Kering to sell Italian shoe brand Sergio Rossi to private equity firm

Kering to sell Italian shoe brand Sergio Rossi to private equity firm

By: New York Times

Posted on: December 9, 2015

Sergio Rossi sold by Kering Group to private equity firmFrench luxury goods group Kering said on Wednesday that it had reached an agreement to sell the Italian shoemaker Sergio Rossi to the private equity firm Investindustrial, concluding months of negotiations.

The terms of the agreement were not announced.

The deal includes Sergio Rossi’s factories, the rights to the brand name, and the shoemaker’s distribution network, according to Kering, the group formerly known as PPR. The transaction was expected to close in the coming weeks, Kering said.

Andrea C. Bonomi, senior partner of Investindustrial, said, “Currently, we are partners of leading brands such as Aston Martin, Flos and B&B Italia that are growing internationally — the same growth path that we are looking to achieve for Sergio Rossi.”

Sergio Rossi, which is based in Milan and has grown to more than 80 directly operated or franchised stores worldwide since opening its first boutique in the 1980s, made a name for itself with its elegant stilettos, leather and metal work. The Gucci Group, now owned by Kering, bought the business in 1999.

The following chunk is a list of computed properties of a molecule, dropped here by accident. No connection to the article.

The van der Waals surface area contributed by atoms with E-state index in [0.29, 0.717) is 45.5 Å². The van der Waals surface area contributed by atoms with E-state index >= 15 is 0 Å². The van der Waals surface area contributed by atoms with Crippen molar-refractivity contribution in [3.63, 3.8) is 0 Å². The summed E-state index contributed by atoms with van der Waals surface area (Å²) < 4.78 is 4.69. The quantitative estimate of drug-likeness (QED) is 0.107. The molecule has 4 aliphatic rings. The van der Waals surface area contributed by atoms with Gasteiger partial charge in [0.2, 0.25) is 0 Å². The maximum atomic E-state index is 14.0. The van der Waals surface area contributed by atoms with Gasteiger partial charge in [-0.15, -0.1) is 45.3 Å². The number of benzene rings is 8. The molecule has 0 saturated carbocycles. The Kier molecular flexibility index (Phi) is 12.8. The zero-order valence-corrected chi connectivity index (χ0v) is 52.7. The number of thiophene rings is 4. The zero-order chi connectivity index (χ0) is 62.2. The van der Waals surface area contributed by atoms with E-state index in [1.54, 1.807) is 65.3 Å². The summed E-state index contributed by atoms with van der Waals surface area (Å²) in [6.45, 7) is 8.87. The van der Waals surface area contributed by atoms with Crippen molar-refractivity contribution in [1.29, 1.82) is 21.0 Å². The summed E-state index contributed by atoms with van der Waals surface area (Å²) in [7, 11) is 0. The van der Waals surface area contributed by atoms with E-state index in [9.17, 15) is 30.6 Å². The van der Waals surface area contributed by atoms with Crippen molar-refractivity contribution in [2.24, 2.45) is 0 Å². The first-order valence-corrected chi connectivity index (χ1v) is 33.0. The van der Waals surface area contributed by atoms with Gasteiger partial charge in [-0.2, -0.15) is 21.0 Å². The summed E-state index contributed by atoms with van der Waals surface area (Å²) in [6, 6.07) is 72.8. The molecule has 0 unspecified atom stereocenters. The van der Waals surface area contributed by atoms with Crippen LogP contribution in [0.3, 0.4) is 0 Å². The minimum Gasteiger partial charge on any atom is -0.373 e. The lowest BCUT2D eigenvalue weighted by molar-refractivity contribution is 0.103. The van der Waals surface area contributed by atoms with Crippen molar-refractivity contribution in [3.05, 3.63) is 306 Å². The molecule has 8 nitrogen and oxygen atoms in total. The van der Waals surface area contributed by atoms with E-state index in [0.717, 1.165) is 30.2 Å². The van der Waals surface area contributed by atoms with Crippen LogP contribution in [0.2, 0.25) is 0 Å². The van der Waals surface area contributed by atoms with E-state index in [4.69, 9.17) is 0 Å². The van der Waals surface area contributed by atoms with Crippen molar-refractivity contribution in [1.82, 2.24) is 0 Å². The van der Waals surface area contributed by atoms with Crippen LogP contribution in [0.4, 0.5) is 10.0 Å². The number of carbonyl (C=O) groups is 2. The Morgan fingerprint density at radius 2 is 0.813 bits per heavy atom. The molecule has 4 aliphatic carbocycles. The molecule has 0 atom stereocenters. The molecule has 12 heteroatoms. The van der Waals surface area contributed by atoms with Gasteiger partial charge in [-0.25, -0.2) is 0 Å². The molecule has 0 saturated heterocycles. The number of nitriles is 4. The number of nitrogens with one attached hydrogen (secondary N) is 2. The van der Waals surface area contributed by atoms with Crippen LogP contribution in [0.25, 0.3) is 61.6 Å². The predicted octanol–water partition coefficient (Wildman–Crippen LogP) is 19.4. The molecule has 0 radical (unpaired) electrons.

Kering, which is in an acquisitions race with LVMH Moët Hennessy Louis Vuitton for smaller luxury brands, made it clear in February that it was looking for a buyer for Sergio Rossi, after continuing losses and the departure of Mr. Rossi, the founder, and of the chief executive, Christophe Mélard. Negotiations with Investindustrial began in July.

“The deal is good news,’’ Luca Solca, an analyst at Exane BNP Paribas, wrote in a note to clients. He said Sergio Rossi had been the exception to the rule in Kering’s mostly positive track record of adding value to small luxury goods acquisitions.

“Larger luxury groups increasingly need to produce more growth with smaller brands,” Mr. Solca added. “As their megabrands progressively shift from ‘stars’ into ‘cash cows,’ there need to be other success stories.”

The sale also points to a continuing resurgence of interest from private equity investors in takeovers of smaller Italian luxury groups that are taking stock of their long-term growth prospects. The past 18 months have seen a wave of high-profile deals, including the acquisition of a 90 percent stake in Roberto Cavalli by Clessidra for an estimated 390 million euros, or about $424 million, in April. That deal followed Blackstone’s taking a 20 percent stake in Versace last year, Carlyle’s investment in the ski jacket maker Moncler, and the Qatari fund Mayhoola for Investment’s buyout of Valentino.

Written by Elizabeth Paton, edited by LuxuryFacts

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